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Stephen Strasburg extension: New bar set for future Marlins / Jose Fernandez contract

Any contract on the way for Jose Fernandez got a new standard after Stephen Strasburg signed a seven-year, $175 million extension.

Steve Mitchell-USA TODAY Sports

The Washington Nationals and Stephen Strasburg agreed to a seven-year, $175 million contract with player opt-outs after the third and fourth years. The two sides agreed to a deal despite the fact that Strasburg is a Scott Boras client, the type of player notoriously less likely to agree to such a deal. It is also intriguing because, after Jordan Zimmermann agreed to a five-year, $110 million deal in the offseason with the Detroit Tigers, Strasburg immediately ups the ante with a larger contract that eclipses it as the largest contract ever signed by a former Tommy John surgery patient.

Strasburg is a better pitcher than Zimmermann, and he is an ace despite the middling comparison between his ERA performance and his reputation as a former hyped first draft pick. Still, Dave Cameron of FanGraphs thinks this is an appropriate deal for the Nationals and Strasburg.

Strasburg didn’t break the bank, and relative to what he could have gotten in free agency, he probably left some money on the table. But he wasn’t at free agency yet, and there’s enough risk that he might not have made it there that this seems to be a perfectly reasonable decision, especially considering the marginal difference in a few extra tens of millions of dollars to a guy who will have earned more than $200 million during his career by the time this contract ends. While I’d imagine Scott Boras would have loved the opportunity to produce a book of plaudits about Strasburg’s arm, it seems like Strasburg made a perfectly reasonable decision to take the guaranteed money now rather than further testing the limits of his surgically-repaired elbow.

Cameron thinks that this was a low price to pay for a pitcher if he were not recovering from Tommy John surgery, but the "discount" of having undergone the surgery is due to the fact that Tommy John surgery often has to be revised. The oft-stated number is something like seven years after the initial surgery, and Jeff Zimmermann of Hardball Times has noted four or so years.

All of this is relevant to the Marlins in their never-ending quest to find a contract for Jose Fernandez to keep him in Miami for the long haul. Fernandez and Strasburg are similar players, having had huge hype coming into their careers. Strasburg gathered his hype as a college player dominating out of San Diego State, while Fernandez lit the world on fire in his rookie year en route to a Rookie of the Year award. Both pitchers have yet to pitch long seasons on the mound; Strasburg has thrown only one year with over 200 innings in four "full" seasons in the majors, while Fernandez has only once thrown more than 65 innings in his career. Both recovered from Tommy John with similar timing. Both also have run into injury issues after that, with forearm issues for Fernandez and neck/shoulder concerns hindering Strasburg.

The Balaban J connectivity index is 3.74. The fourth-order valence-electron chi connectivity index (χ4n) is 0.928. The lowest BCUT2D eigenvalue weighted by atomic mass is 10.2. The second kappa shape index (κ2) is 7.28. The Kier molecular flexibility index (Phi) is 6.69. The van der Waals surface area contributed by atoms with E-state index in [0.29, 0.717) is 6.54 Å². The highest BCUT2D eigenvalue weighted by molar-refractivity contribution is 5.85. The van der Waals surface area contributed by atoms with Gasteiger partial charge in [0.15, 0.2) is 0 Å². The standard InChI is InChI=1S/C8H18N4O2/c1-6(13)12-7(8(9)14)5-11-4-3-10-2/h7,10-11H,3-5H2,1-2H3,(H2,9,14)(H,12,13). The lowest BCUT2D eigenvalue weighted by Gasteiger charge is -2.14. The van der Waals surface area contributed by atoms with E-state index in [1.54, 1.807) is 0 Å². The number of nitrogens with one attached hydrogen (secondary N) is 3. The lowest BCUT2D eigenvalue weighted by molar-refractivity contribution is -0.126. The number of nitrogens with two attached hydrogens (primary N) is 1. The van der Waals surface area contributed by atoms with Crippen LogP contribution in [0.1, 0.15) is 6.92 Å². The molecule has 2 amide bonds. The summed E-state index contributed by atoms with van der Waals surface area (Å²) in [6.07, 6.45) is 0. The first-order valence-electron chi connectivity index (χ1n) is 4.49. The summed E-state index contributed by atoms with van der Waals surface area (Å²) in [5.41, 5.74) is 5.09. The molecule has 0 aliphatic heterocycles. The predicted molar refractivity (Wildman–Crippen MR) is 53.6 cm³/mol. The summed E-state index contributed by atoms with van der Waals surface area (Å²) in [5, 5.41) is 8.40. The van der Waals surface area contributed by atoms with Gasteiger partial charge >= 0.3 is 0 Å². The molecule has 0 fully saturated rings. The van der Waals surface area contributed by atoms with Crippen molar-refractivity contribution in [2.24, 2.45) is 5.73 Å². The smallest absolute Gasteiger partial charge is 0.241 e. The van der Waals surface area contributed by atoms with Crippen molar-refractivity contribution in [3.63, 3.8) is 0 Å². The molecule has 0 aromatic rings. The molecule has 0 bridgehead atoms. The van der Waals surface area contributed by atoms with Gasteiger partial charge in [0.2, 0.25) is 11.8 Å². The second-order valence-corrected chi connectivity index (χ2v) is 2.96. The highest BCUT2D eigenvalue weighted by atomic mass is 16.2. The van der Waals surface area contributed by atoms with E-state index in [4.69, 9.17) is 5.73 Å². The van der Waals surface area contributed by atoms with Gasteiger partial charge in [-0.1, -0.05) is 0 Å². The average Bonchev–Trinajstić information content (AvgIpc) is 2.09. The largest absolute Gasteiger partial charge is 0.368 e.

Durability has always been a concern for Strasburg, and it figures to be a concern for Fernandez as well. And the Marlins are definitely worried about the health of any potential future investments; the team has only once committed more than four years to a starting pitcher, and that was last season to free agent Wei-Yin Chen. The club has once even been burned by a four-year pitcher deal, handing a contract to Josh Johnson after he had two great seasons post-Tommy John recovery, only for him to struggle just one year into the deal.

Now the market (presumably to beat) for fellow Boras client and Tommy John surgery patient Jose Fernandez is set. Strasburg signed his deal oddly just months before the final year of his team control ended. Boras is unlikely to agree to a contract any earlier than that final year, but it may be a sign that he more lenient and willing to play ball with a player facing as much risk as a Tommy John surgery player. At the same time, the price is still going to be in the region of $25 million a year, and likely more given two caveats:

- By the time Fernandez reaches that time period, he may have put on two more strong seasons along with his rookie campaign
- The price for wins will surely be higher by that point as well

The Marlins have to make a smart decision on what to do with Fernandez after this season. Presuming Fernandez recovers and plays well in what has so far been a strange 2016 campaign, he will certainly earn the richest post-Tommy John surgery contract in baseball history. However, if he has trouble racking up innings either due to further injury concerns or command problems leading to high pitch counts like early this year, he may limit his opportunities and discourage Miami and other teams from attempting any larger deal. Still, Fernandez will almost certainly have plenty of suitors in free agency provided he stays healthy, and Strasburg is the model for Fernandez to try and get the biggest deal he can once he reaches free agency in three years. Is Miami willing to pay that kind of cost?